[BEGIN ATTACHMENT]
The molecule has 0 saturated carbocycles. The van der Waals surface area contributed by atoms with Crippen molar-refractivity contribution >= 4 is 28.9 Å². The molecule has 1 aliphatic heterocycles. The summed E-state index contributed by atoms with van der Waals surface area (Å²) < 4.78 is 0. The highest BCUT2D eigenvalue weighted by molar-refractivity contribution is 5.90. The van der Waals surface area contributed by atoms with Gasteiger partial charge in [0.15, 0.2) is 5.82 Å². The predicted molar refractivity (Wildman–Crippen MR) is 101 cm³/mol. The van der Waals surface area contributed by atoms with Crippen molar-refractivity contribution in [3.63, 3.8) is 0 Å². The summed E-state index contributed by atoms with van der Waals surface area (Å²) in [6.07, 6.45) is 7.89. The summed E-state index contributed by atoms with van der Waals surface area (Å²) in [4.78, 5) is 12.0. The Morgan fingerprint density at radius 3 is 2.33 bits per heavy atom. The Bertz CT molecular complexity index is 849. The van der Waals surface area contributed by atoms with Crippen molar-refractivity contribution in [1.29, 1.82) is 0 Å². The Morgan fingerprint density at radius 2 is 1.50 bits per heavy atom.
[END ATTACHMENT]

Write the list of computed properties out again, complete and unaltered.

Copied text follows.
The molecule has 0 saturated carbocycles. The van der Waals surface area contributed by atoms with Crippen molar-refractivity contribution >= 4 is 28.9 Å². The molecule has 1 aliphatic heterocycles. The summed E-state index contributed by atoms with van der Waals surface area (Å²) < 4.78 is 0. The highest BCUT2D eigenvalue weighted by molar-refractivity contribution is 5.90. The van der Waals surface area contributed by atoms with Gasteiger partial charge in [0.15, 0.2) is 5.82 Å². The predicted molar refractivity (Wildman–Crippen MR) is 101 cm³/mol. The van der Waals surface area contributed by atoms with Crippen molar-refractivity contribution in [3.63, 3.8) is 0 Å². The summed E-state index contributed by atoms with van der Waals surface area (Å²) in [6.07, 6.45) is 7.89. The summed E-state index contributed by atoms with van der Waals surface area (Å²) in [4.78, 5) is 12.0. The Morgan fingerprint density at radius 3 is 2.33 bits per heavy atom. The Bertz CT molecular complexity index is 849. The van der Waals surface area contributed by atoms with Crippen molar-refractivity contribution in [1.29, 1.82) is 0 Å². The Morgan fingerprint density at radius 2 is 1.50 bits per heavy atom.